• The Latest on Senate Republicans' health care bill (all times local): 5:20 p.m. An addiction treatment advocacy group says the Senate health care plan falls short in confronting the opioid epidemic. Joseph J. Plumeri of the National Center on Addiction and Substance Abuse says the proposed cuts to Medicaid mean fewer people will receive treatment for addiction. He says anyone who supports the legislation 'cannot claim to be committed to ending the opioid epidemic.' The Senate bill would create a $2 billion fund to provide grants to states in support of substance abuse treatment and recovery, and also to help care for people with mental health problems. But advocates say the current financing provided through Medicaid is far greater — and open-ended. Sen. Rob Portman, R-Ohio, had sought $45 billion over 10 years to combat the addiction crisis. __ 4:35 p.m. U.S. Capitol Police have arrested 43 people who were protesting proposed cuts to Medicaid inside a Senate office building. In a statement, Capitol Police say the protesters 'removed themselves from their wheelchairs and lay themselves on the floor, obstructing passage through the hallway and into nearby offices.' Some of the protesters were yelling 'no cuts to Medicaid' as they were being led away by police. The protest came on the same day Senate Republican leaders released their version of a bill that would repeal and replace President Barack Obama's health law. The bill limits Medicaid spending. Capitol Police say those arrested were charged with crowding, obstructing or incommoding, which means inconveniencing or disturbing others. __ 3:55 p.m. Former President Barack Obama says the Senate's GOP-written health care bill will cause millions of families to lose health care coverage. The former president issued a statement on his Facebook page as Senate Republicans unveiled a plan to dismantle Obama's signature presidential achievement. Obama called Senate Republicans' health care bill a 'massive transfer of wealth from middle-class and poor families to the richest people in America.' He also says it 'hands enormous tax cuts to the rich and to the drug and insurance industries, paid for by cutting health care for everybody else.' The former president says amending the GOP-written bill 'cannot change the fundamental meanness at the core of this legislation.' Obama says he hopes there are 'enough Republicans in Congress who remember that public service is not about sport or notching a political win.' ___ 3:15 p.m. Medical groups are beginning to weigh in on the Senate Republican health care bill, and they have problems with the proposal. The American Academy of Pediatrics says the bill would hurt children by scaling back Medicaid. Its president, Dr. Fernando Stein, says the plan was crafted without input from pediatricians and 'would tear down' the progress the nation has made by achieving insurance coverage for 95 percent of children. America's Essential Hospitals, which represents more than 300 safety-net health facilities, says the version the Senate released Thursday 'might be worse overall' than the House legislation and might lead to hospitals reducing services or closing. The Association of American Medical Colleges says the Senate plan would leave millions of people without health coverage, and others with only bare-bones insurance plans. ___ 2:15 p.m. Four Republican senators say they are not ready to vote for the GOP health care bill, putting the measure in jeopardy. The four are Ted Cruz of Texas, Ron Johnson of Wisconsin, Mike Lee of Utah and Rand Paul of Kentucky. They say in a statement that they are open to negotiation before the full Senate considers the measure. The four say there are provisions that are an improvement to the current health care system. But they add that the measure fails to accomplish what they have promised to their constituents, 'to repeal Obamacare and lower their health care costs.' GOP leaders hope to vote on the bill next week and can only afford two defections from the 52 Senate Republicans. ___ 1:50 p.m. Sen. Rand Paul of Kentucky says he and three other Republican senators are preparing to announced their opposition to the Senate health care bill as it's written. Their opposition puts the bill in jeopardy, since Senate Majority Leader Mitch McConnell can lose only two Republican senators and still pass the legislation. Paul tells The Associated Press in an interview that the bill released Thursday resembles 'Obamacare' too closely and does not go far enough to repeal former President Barack Obama's law. Paul says that he and the other senators are 'definitely open to negotiation' but that they need to make their opposition clear in order to ensure negotiations happen. McConnell is pushing toward a vote next week but Paul's stance throws that into question. ___ 1:30 p.m. U.S. Capitol Police are arresting dozens of people who are protesting cuts to Medicaid in the Senate Republicans' health care bill. The protesters have filled a hallway in one of the Senate office buildings, outside the office of Majority Leader Mitch McConnell of Kentucky. Some of the protesters are being escorted individually. Others are much more reluctant to leave and it's taking four or five officers to carry them out. The protesters are yelling 'no cuts to Medicaid' as they are being led away. One protester says he's with the disability rights group ADAPT. Phillip Corona says he traveled from Wisconsin to make his voice heard. Corona says Medicaid helps his son Anthony get out of bed every morning. Phillip Corona fears that changes to the program 'would possibly mean putting him in a nursing home.' Alison Barkoff — director of advocacy for the Center for Public Representation — helped organize the protest. She says the protesters rely on Medicaid to help them live and she says the health bill amounts to 'tax cuts for the wealthy on the backs of people with disabilities.' ___ 11:35 a.m. Democrats are roundly criticizing the Republican plan to scrap the Obama health care law. Minority Leader Chuck Schumer spoke on the Senate floor Thursday moments after the GOP's 142-page discussion draft was posted online. Republicans had been briefed on the plan behind closed doors. Schumer says, 'We live in the wealthiest country on earth. Surely we can do better than what the Republican health care bill promises.' House Minority Leader Nancy Pelosi assails the GOP bill as a tax break for wealthy Americans. The bill would eliminate the requirement that Americans buy insurance or face a tax penalty. ___ 11:20 a.m. President Donald Trump is expressing hope that the Senate will pass a health care plan 'with heart' following the release of a Republican plan to dismantle President Barack Obama's health law. Trump says at the start of a White House event on technology he is hopeful Congress will get something done on health care 'with heart.' The president spoke shortly after Senate Republicans released a 142-page draft of their bill to get rid of much of Obama's law. The bill faces broad opposition from Democrats. But Trump says that Republicans would love to have Democratic support. ___ 11:18 a.m. Senate Majority Leader Mitch McConnell is praising the Republican plan to scuttle the Obama's health overhaul, arguing it's the right alternative to a 'failed' law. Moments after the 142-page discussion draft was unveiled, McConnell spoke on the Senate floor, renewing his criticism of the seven-year-old law. He outlined the GOP plan that would cut Medicaid, slash taxes and waive the requirement that Americans purchase health insurance. Senate Republicans had been briefed on the plan earlier Thursday. Emerging from the session, McConnell did not answer when asked if he has the votes to pass the GOP proposal. A vote would occur next week after budget analysts assess the package. ___ 10:56 a.m. Senate Republicans have released a 142-page draft of their bill to eliminate much of the Obama health care law. The measure would cut and revamp Medicaid, the health care program for lower-income and disabled people. It would repeal tax increases Obama's law imposed on higher-income people and medical industry companies to pay for expanded coverage. And it would end the tax penalty Obama's statute imposes on people who don't buy insurance — in effect, ending the so-called individual mandate. Majority Leader Mitch McConnell is hoping to push the measure through the Senate next week. But its fate remains uncertain. It faces uniform Democratic opposition. And at least a half-dozen Republicans — both conservatives and moderates — have complained about it. ___ 10:20 a.m. Senate Republicans are holding a private meeting to hear from leaders about their long-awaited plan for eliminating much of President Barack Obama's health law. Lobbyists and congressional aides say the Senate bill would cut Medicaid, end penalties for people not buying insurance and rescind tax increases that Obama imposed to help pay for his law's expansion of coverage. Republicans plan to make their plan public later Thursday. Senate Majority Leader Mitch McConnell developed the bill behind closed doors. The measure represents his attempt to satisfy GOP moderates and conservatives who've complained about the measure. McConnell hopes to push the measure through the Senate next week. But it remains unclear whether he will have enough votes.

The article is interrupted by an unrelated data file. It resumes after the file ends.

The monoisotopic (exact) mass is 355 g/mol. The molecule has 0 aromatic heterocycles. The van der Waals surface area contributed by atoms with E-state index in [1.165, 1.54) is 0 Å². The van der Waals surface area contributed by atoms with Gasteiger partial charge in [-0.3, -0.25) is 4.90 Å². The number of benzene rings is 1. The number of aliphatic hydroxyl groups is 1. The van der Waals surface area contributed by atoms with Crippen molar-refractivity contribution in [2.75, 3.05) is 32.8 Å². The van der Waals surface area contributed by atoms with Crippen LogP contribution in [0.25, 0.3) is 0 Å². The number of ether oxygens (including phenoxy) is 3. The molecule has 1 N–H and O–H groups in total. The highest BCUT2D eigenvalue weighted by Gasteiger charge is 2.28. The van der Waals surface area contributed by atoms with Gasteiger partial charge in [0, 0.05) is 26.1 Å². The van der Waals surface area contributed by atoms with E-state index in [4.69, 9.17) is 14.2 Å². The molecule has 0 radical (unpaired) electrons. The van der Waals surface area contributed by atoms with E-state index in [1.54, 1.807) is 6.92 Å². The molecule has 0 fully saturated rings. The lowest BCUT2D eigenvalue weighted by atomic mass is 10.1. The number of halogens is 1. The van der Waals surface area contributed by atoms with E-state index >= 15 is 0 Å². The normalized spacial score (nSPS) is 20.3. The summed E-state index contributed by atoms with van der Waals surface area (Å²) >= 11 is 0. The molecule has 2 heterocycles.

• Struggling to advance his agenda in Washington, President Donald Trump traveled to the Midwest on Wednesday for a raucous rally with his loyal supporters — the kind of event he relished before winning the White House. Trump touched down Wednesday evening in rainy Cedar Rapids, Iowa, and headed to a local community college, where he got a look at agriculture technology innovations before leading a campaign rally. He reveled in Georgia Republican Karen Handel's congressional victory in an election viewed as an early referendum on his presidency. 'We're 5-0 in special elections,' Trump said in front of a boisterous crowd that packed a downtown arena. 'The truth is, people love us ... they haven't figured it out yet.' He also applauded Republican Ralph Norman, who notched a slimmer-than-expected win in a special election to fill the South Carolina congressional seat vacated by Mick Mulvaney, and mocked Handel's challenger, Jon Ossoff, saying the Democrats 'spent $30 million on this kid who forgot to live in the district.' Trump, no stranger to victory laps, turned his visit to a battleground state he captured in November into a celebration of his resilience despite the cloud of investigations that has enveloped his administration and sent his poll numbers tumbling. With the appearance in Cedar Rapids, he has held five rallies in the first five months in office. The event underscores Trump's comfort in a campaign setting. He laughed off the occasional heckler, repeated riffs from last year's rallies and appeared far more at ease when going after Democrats in front of adoring crowds than trying to push through his own legislative agenda from the confines of the White House. Trump's aides are making a renewed push to get the president out of Washington. The capital is consumed with the investigation into Russian meddling in last year's election and Trump's firing of his FBI director. Campaign rallies energize Trump by placing him in front of supporters who have stuck by him and are likely to dismiss the investigations as Beltway chatter. Iowa, with its large share of independent voters, could be a proving ground for whether Trump can count on the support of voters beyond his base. Unaffiliated voters — or 'no party' voters, as they are known in Iowa — make up 36 percent of the electorate, compared with 33 percent who register Republican and 31 percent registered as Democrat. Self-identified independents in Iowa voted for Trump over Democrat Hillary Clinton by a 13-percentage-point margin last year, according to exit polls conducted for The Associated Press and television networks. That margin helped Trump take the state by nearly 9 points after Barack Obama won it for Democrats the previous two elections. Trump held a Des Moines rally in December as part of his transition-era 'thank you' tour of states he had won, but has not been back to Iowa since. Wednesday night, he touted his administration's efforts to roll back regulations, mused about putting solar panels on a Mexican border wall, derided wind power for killing birds in a state that uses a lot of it and revealed that he urged the Senate to create a health care plan 'with heart. Add some money to it!' He avoided any discussion of the scandals surrounding his presidency, other than one brief reference to the 'witch hunt,' which is what he has dubbed the probes into his campaign's ties to Russia. Trump's evening in Iowa began with a tribute to former Iowa Gov. Terry Branstad, whom he had just appointed the United States' ambassador to China. He hailed Branstad, the longest-serving governor in the nation's history and an early Trump backer, as 'a legend' and 'one great man.' Trump's stop at Kirkwood Community College was intended to draw attention to the school's advancements in high-tech agriculture, but he resisted sitting behind the wheel of a virtual reality device that simulated a giant combine harvester. He was joined by Agriculture Secretary Sonny Perdue and Commerce Secretary Wilbur Ross as part of the administration's latest theme week, this time to highlight the importance of technology. He later touted the wealth of Ross and chief economic adviser Gary Cohn, saying: 'Those particular positions, I just don't want a poor person. Does that make sense?' But much of Trump's attention was on the suburbs of Atlanta, in the 6th Congressional District race. Democrats had lavished attention and money on Tuesday's special election, hoping for a victory that would underscore Republican worries about Trump and serve as a harbinger of a Democratic wave in 2018. Instead, Handel's victory, in a traditional Republican stronghold that rarely produces a competitive contest, was met with a sigh of relief among the GOP. Trump tweeted several times during the night and capped the night off with a text message to supporters referring to his 'Make America Great Again' slogan: 'The MAGA Mandate is stronger than ever. BIG LEAGUE.' ___ Associated Press writer Jill Colvin in Washington contributed to this report. ___ Follow Lemire on Twitter at http://twitter.com/@JonLemire